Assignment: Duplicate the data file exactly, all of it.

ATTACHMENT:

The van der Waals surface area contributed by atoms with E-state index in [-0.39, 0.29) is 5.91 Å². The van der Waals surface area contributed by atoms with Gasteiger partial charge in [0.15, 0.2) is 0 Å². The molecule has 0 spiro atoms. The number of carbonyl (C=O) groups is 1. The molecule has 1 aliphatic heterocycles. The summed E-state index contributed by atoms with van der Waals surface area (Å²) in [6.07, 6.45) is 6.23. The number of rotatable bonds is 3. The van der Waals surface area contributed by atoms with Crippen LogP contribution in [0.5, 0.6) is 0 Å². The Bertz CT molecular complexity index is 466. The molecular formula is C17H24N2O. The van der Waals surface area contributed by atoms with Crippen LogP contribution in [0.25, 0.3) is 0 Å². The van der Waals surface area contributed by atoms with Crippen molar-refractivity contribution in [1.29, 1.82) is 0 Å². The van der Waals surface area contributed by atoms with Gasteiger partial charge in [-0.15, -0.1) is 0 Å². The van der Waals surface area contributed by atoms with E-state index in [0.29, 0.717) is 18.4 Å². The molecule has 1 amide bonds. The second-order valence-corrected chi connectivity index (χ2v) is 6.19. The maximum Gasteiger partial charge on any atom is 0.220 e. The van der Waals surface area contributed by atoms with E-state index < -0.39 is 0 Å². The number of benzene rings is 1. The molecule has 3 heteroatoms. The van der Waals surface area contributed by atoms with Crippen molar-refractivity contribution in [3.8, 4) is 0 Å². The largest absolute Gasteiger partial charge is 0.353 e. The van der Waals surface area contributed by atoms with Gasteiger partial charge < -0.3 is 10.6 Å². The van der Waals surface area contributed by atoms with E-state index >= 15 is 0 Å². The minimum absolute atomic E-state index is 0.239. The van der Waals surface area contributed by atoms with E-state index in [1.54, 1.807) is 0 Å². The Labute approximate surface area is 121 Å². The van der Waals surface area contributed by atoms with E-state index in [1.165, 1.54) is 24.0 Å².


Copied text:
The van der Waals surface area contributed by atoms with E-state index in [-0.39, 0.29) is 5.91 Å². The van der Waals surface area contributed by atoms with Gasteiger partial charge in [0.15, 0.2) is 0 Å². The molecule has 0 spiro atoms. The number of carbonyl (C=O) groups is 1. The molecule has 1 aliphatic heterocycles. The summed E-state index contributed by atoms with van der Waals surface area (Å²) in [6.07, 6.45) is 6.23. The number of rotatable bonds is 3. The van der Waals surface area contributed by atoms with Crippen LogP contribution in [0.5, 0.6) is 0 Å². The Bertz CT molecular complexity index is 466. The molecular formula is C17H24N2O. The van der Waals surface area contributed by atoms with Crippen LogP contribution in [0.25, 0.3) is 0 Å². The van der Waals surface area contributed by atoms with Crippen molar-refractivity contribution in [1.29, 1.82) is 0 Å². The van der Waals surface area contributed by atoms with Gasteiger partial charge in [-0.15, -0.1) is 0 Å². The van der Waals surface area contributed by atoms with E-state index in [0.29, 0.717) is 18.4 Å². The molecule has 1 amide bonds. The second-order valence-corrected chi connectivity index (χ2v) is 6.19. The maximum Gasteiger partial charge on any atom is 0.220 e. The van der Waals surface area contributed by atoms with E-state index < -0.39 is 0 Å². The number of benzene rings is 1. The molecule has 3 heteroatoms. The van der Waals surface area contributed by atoms with Crippen molar-refractivity contribution in [3.8, 4) is 0 Å². The largest absolute Gasteiger partial charge is 0.353 e. The van der Waals surface area contributed by atoms with Gasteiger partial charge < -0.3 is 10.6 Å². The van der Waals surface area contributed by atoms with E-state index >= 15 is 0 Å². The minimum absolute atomic E-state index is 0.239. The van der Waals surface area contributed by atoms with E-state index in [1.54, 1.807) is 0 Å². The Labute approximate surface area is 121 Å². The van der Waals surface area contributed by atoms with E-state index in [1.165, 1.54) is 24.0 Å².